Editor’s Note: April 2019

by | April 2019

 

 

On 10 April 2019 a gas leak in the Brightleaf District of Durham, North Carolina, led to an explosion and fire that killed one individual and injured two dozen others. It also destroyed one building and severely damaged a non-descript older building beside it. The exterior may have been unremarkable but this was by intent. This building housed the Ingram Collection of Porsches.

 

Please read Cam Ingram’s poignant piece about the day’s events and the days since. It follows this note immediately.

 


 

In the meanwhile, I don’t know how many of you may have noticed it, but the New York Times ran a story in its 23 March 2019 edition titled “Forget Self-Driving Cars. Bring Back the Stick Shift.” Written by a contributor, Dr. Vatsal G. Thakkar, a psychologist, the story’s title was music to the ears of Porsche owners, buoyancy material for the heart and soul.

 

Thakkar’s premise however was not about what’s missing from the pleasures of driving but that “Technology meant to save us from distraction is making us less attentive.” He went on to recite a number of depressing incidents when people—drivers, nurses, and airplane pilots—relied on automatic (and “supposedly lifesaving technology”) with disastrous results.

 

“But there is one feature available on some cars today that can increase a driver’s vigilance instead of diminishing it—the manual transmission,” Thakkar asserted.

 

“A car with a stick shift and clutch pedal requires the use of all four limbs, making it difficult to use a cellphone or eat while driving. Lapses in attention are therefore rare, especially in city driving where a driver might shift gear a hundred times during a trip to the grocery.”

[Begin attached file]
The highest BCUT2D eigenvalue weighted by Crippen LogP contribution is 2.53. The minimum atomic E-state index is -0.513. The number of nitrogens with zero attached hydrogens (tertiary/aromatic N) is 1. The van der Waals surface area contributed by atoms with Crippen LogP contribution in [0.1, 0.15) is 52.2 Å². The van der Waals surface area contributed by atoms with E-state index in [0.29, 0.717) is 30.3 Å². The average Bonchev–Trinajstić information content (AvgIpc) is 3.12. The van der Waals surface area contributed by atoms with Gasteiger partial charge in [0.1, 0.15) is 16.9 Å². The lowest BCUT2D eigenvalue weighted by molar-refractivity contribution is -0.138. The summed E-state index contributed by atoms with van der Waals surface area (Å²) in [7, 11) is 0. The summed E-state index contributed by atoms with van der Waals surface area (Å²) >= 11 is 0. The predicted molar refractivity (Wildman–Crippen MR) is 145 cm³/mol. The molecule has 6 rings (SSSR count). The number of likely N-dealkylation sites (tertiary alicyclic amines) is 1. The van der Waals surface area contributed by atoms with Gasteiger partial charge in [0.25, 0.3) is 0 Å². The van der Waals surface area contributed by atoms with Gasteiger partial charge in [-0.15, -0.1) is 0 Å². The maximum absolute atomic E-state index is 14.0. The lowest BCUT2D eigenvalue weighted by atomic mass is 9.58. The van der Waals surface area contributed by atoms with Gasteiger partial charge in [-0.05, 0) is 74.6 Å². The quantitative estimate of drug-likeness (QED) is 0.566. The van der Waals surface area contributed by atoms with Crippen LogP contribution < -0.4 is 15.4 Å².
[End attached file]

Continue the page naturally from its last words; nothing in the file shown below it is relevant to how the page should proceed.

He laments the disappearance of these systems, as we all do. One of the greatest pleasures of Porsche ownership is driving it, and for many of us, the more engagement in that driving process the better is the pleasure.

 

Spring is here, at last, after a tough trying winter for much of those of you reading this. It’s time to climb into a “real” car, not just an extraordinary appliance, exercise both feet and both arms and go drive. But watch out for those vehicle occupants who, on autopilot, are eating, cellphone communicating, and reading a book.

 

Our coverage this month is all centered around Florida in the north around Jacksonville, and a brief two days further south at Fort Lauderdale. If you missed Amelia Island this year, you won’t feel like that after you’ve read and seen Bruce Sweetman’s excellent coverage of what must have been a sleepless week for him. He was everywhere and has interesting words and captivating images to prove it, including the one that tops this column and those that punctuate our auction results.

 

We finish this issue with our typical auction results lists. Many observers have written that the sky is not falling though some clouds may obscure the sun from time to time. These results to confirm two other observations: first, those who desire only an average “driver” already have theirs and those who want something special—if the car checks out for condition, history, and documentation—will secure it; and second, it’s becoming apparent that a steadily increasing number of collectors are reckoning with age, with storage and maintenance costs, and perhaps disinterested family members, and packaging up their automobiles for sale privately or at auction. It actually might be a fine time to buy, whether it’s something to drive or something to treasure!

 

In the meanwhile, be safe out there. And have fun.

 

And thanks for reading us.

 

Randy Leffingwell

Editor

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